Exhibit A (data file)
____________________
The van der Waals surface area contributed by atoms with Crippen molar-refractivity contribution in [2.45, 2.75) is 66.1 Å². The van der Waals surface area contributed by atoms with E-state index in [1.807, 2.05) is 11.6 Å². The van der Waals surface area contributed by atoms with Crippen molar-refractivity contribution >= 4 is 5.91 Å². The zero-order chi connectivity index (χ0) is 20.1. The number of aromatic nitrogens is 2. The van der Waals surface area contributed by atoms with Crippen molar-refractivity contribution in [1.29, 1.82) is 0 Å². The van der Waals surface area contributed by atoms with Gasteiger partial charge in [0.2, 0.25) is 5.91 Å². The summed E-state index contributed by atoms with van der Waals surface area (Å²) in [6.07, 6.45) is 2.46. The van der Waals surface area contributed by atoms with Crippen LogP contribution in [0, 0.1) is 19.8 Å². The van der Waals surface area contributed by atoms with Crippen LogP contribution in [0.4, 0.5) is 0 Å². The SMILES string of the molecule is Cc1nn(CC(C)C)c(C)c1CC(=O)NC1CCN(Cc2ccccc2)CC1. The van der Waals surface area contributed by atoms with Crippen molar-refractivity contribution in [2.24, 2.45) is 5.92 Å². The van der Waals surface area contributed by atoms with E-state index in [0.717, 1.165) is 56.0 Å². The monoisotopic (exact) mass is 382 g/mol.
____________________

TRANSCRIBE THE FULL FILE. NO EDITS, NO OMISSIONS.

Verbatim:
The van der Waals surface area contributed by atoms with Crippen molar-refractivity contribution in [2.45, 2.75) is 66.1 Å². The van der Waals surface area contributed by atoms with E-state index in [1.807, 2.05) is 11.6 Å². The van der Waals surface area contributed by atoms with Crippen molar-refractivity contribution >= 4 is 5.91 Å². The zero-order chi connectivity index (χ0) is 20.1. The number of aromatic nitrogens is 2. The van der Waals surface area contributed by atoms with Crippen molar-refractivity contribution in [1.29, 1.82) is 0 Å². The van der Waals surface area contributed by atoms with Gasteiger partial charge in [0.2, 0.25) is 5.91 Å². The summed E-state index contributed by atoms with van der Waals surface area (Å²) in [6.07, 6.45) is 2.46. The van der Waals surface area contributed by atoms with Crippen LogP contribution in [0, 0.1) is 19.8 Å². The van der Waals surface area contributed by atoms with Crippen LogP contribution in [0.4, 0.5) is 0 Å². The SMILES string of the molecule is Cc1nn(CC(C)C)c(C)c1CC(=O)NC1CCN(Cc2ccccc2)CC1. The van der Waals surface area contributed by atoms with Crippen molar-refractivity contribution in [2.24, 2.45) is 5.92 Å². The van der Waals surface area contributed by atoms with E-state index in [0.717, 1.165) is 56.0 Å². The monoisotopic (exact) mass is 382 g/mol.